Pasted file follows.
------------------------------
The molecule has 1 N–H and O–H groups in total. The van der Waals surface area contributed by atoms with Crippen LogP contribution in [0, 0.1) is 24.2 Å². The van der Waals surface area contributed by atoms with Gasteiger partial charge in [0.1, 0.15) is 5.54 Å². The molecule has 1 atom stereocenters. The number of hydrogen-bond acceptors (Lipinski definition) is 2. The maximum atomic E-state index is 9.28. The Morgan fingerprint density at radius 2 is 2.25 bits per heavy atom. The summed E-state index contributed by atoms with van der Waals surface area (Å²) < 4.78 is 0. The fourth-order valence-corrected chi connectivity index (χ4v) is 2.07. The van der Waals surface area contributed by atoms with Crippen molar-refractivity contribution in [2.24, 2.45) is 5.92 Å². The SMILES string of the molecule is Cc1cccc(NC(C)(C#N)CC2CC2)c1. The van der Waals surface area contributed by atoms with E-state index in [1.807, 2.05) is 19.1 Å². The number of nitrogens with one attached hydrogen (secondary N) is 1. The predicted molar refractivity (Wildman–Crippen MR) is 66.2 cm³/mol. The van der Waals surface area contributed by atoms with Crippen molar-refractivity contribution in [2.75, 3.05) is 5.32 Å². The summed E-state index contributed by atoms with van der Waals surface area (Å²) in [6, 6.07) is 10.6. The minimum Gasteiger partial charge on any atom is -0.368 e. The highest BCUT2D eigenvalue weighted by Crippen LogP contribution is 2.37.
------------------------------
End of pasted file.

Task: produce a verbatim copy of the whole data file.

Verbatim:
The molecule has 1 N–H and O–H groups in total. The van der Waals surface area contributed by atoms with Crippen LogP contribution in [0, 0.1) is 24.2 Å². The van der Waals surface area contributed by atoms with Gasteiger partial charge in [0.1, 0.15) is 5.54 Å². The molecule has 1 atom stereocenters. The number of hydrogen-bond acceptors (Lipinski definition) is 2. The maximum atomic E-state index is 9.28. The Morgan fingerprint density at radius 2 is 2.25 bits per heavy atom. The summed E-state index contributed by atoms with van der Waals surface area (Å²) < 4.78 is 0. The fourth-order valence-corrected chi connectivity index (χ4v) is 2.07. The van der Waals surface area contributed by atoms with Crippen molar-refractivity contribution in [2.24, 2.45) is 5.92 Å². The SMILES string of the molecule is Cc1cccc(NC(C)(C#N)CC2CC2)c1. The van der Waals surface area contributed by atoms with E-state index in [1.807, 2.05) is 19.1 Å². The number of nitrogens with one attached hydrogen (secondary N) is 1. The predicted molar refractivity (Wildman–Crippen MR) is 66.2 cm³/mol. The van der Waals surface area contributed by atoms with Crippen molar-refractivity contribution in [2.75, 3.05) is 5.32 Å². The summed E-state index contributed by atoms with van der Waals surface area (Å²) in [6, 6.07) is 10.6. The minimum Gasteiger partial charge on any atom is -0.368 e. The highest BCUT2D eigenvalue weighted by Crippen LogP contribution is 2.37.